Couple of fine-tuning points for HALLEL, which we will be saying 8 times, IY"H, pretty soon.
• A lot of where this column "is coming from", is the common mis-accenting that is endemic in the English-speaking Jewish world (especially from the USA). Some of what appears in this column might seem obvious to some readers, but often comes as shocks for people who have been mis-accenting words forever and always. Casein point: First chapter of Hallel (T'hilim 113). HA- MAG-BI-HI, HA-MASH-PI-LI, M'KI-MI, L'HO-SHI- VI, MO-SHI-VI - every one of these words is pronounced MILRA, i.e. on the last syllable. (Even if the meaning of the word is not changed by misaccenting it, one should strive for proper pronunciation of all of davening (and Torah reading).
• Second chapter (114): RA-K'DU, not RAK-DU. We've done the SH'VA NA and NACH and which syllables they belong to a lot in this column. Same reason. Native English speakers (and others) are traditionally poor on this topic. In addition to which syllable a letter with a SH'VA belongs, there is also that fact that a SH'VANACH is silent and a SH'VA NA is sounded like a very short vowel. In the above example, not only is the K (KUF) part of the second syllable, but is heard more than the K in the second example. Say the English word rock. Now say commercial (the way a New Yorker says it, at least). Phonetically, it comes out K'MER -SH'L.The Opening sound of commercial has something on the K sound. The K sound in rock does not. Get the idea?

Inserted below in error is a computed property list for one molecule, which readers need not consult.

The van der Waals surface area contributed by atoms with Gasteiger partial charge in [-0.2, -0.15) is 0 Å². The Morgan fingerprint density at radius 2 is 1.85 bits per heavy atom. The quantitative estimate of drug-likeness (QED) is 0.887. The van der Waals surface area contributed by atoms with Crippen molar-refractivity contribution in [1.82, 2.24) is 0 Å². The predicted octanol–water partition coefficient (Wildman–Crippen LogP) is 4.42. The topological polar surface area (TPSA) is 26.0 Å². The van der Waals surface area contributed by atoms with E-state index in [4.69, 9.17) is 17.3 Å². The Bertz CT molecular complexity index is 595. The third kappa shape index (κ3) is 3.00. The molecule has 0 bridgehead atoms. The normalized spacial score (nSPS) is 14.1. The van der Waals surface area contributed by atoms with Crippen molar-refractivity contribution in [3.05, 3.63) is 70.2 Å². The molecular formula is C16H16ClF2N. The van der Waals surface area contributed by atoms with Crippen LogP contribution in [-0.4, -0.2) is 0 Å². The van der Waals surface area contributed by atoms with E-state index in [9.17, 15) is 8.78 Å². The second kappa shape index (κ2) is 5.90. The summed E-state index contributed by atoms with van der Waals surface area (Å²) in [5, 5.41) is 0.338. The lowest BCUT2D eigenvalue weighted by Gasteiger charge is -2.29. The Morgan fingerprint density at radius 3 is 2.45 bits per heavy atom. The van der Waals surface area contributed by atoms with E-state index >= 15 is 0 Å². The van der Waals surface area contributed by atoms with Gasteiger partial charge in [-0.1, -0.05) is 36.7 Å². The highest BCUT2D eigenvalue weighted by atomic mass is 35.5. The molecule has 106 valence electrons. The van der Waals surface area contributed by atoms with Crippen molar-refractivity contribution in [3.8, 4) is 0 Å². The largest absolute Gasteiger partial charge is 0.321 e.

• And toward the end of the second passage of Hallel, we have another word we've presented often in this column - one of G-d's names. Technically, there are two syllables. The first is eLO, this is the one that gets the accent, and AHH (or WAH, in S'faradi pronunciation), but not HA. ELOHA is a mispronunciation of G-d's name. Shouldn't be done. No matter how used to it you are. No matter how hard it is for you to say eLO-ahh (that's ELO-AK rather than ELOKA). Hallel is a song of praise to HaShem. At least pronounce His name correctly.
And at the very end of the second passage, we find L'MA-Y'NO, not L'MAI-NO. The MEM with a PATACH is followed by an AYIN with a SH'VA NACH. That's the first syllable (with the LAMED and its SH'VA NA prefixed to it. L'MA. No effect from the YUD that comes next. That YUD is part of the second syllable, Y'NO. <plenty more>